Traute remembered that members got the following for breakfast while on the road: 6 ounces of cereal, 6 ounces of drink and 4 ounces of donuts. She said lunch was usually at a mall and dinner, at a cafeteria. For both meals, the members were on their own.
“Kids paid for food on tour. For the kids that had no money, we did have a cooler with peanut butter,” she remembered.
It was in 1983 that Traute approached Jim Jones with the idea of serving the Troopers at least one hardier meal. Jim hesitated as he assumed his wife, Grace, would become involved, and he had concerns about the amount of extra work Mrs. Jones might have to do.
Still, the idea of feeding the drum corps better became like a seed planted, waiting dormant briefly, before beginning to germinate. By DCI Finals later in 1983, the Troopers got permission to use the concession area at a housing site to prepare evening meals.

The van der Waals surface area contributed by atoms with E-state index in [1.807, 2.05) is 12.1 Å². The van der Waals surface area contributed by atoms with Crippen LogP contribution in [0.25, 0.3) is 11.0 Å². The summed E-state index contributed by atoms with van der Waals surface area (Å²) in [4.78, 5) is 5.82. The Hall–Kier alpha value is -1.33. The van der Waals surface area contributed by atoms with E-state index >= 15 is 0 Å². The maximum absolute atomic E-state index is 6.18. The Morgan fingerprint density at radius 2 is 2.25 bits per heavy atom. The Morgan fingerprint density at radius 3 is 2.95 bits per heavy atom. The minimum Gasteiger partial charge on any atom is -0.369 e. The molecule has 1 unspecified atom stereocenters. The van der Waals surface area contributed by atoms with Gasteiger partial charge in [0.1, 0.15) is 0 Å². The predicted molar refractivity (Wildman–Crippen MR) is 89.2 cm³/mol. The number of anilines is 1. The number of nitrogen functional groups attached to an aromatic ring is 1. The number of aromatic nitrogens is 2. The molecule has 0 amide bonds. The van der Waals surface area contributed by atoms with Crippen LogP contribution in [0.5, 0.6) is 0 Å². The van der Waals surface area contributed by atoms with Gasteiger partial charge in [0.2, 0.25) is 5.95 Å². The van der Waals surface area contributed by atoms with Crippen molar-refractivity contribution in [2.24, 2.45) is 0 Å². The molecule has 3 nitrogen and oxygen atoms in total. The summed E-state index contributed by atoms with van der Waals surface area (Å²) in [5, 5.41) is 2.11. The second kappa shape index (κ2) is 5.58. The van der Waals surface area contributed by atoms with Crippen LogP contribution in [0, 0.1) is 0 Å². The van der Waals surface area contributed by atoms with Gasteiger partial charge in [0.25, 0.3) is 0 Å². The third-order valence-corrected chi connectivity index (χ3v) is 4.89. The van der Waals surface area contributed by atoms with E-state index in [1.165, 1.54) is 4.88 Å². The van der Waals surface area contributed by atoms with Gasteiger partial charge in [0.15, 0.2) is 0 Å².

As the years progressed, pausing the day for kids to scatter elsewhere for a meal came to be seen as a detriment to rehearsal. Staff realized the meal structure, as it were, wasted too much valuable practice time.
The next step came when a family bought a small trailer and catered lunch for a period, Traute recalled. Time, cost and logistical concerns remained.
From the mid-to-late 80s, however, the writing was on the wall throughout drum corps: increasing physicality of the work and the need to maximize rehearsal time meant performing ensembles needed to rethink how food worked. There began to be increased attention to the nutritional needs of performers and of making the most of time available any given day.
“We got our first food truck around 1990,” Traute recalled of the semi purchased and transformed into what became known as the Chuck Wagon.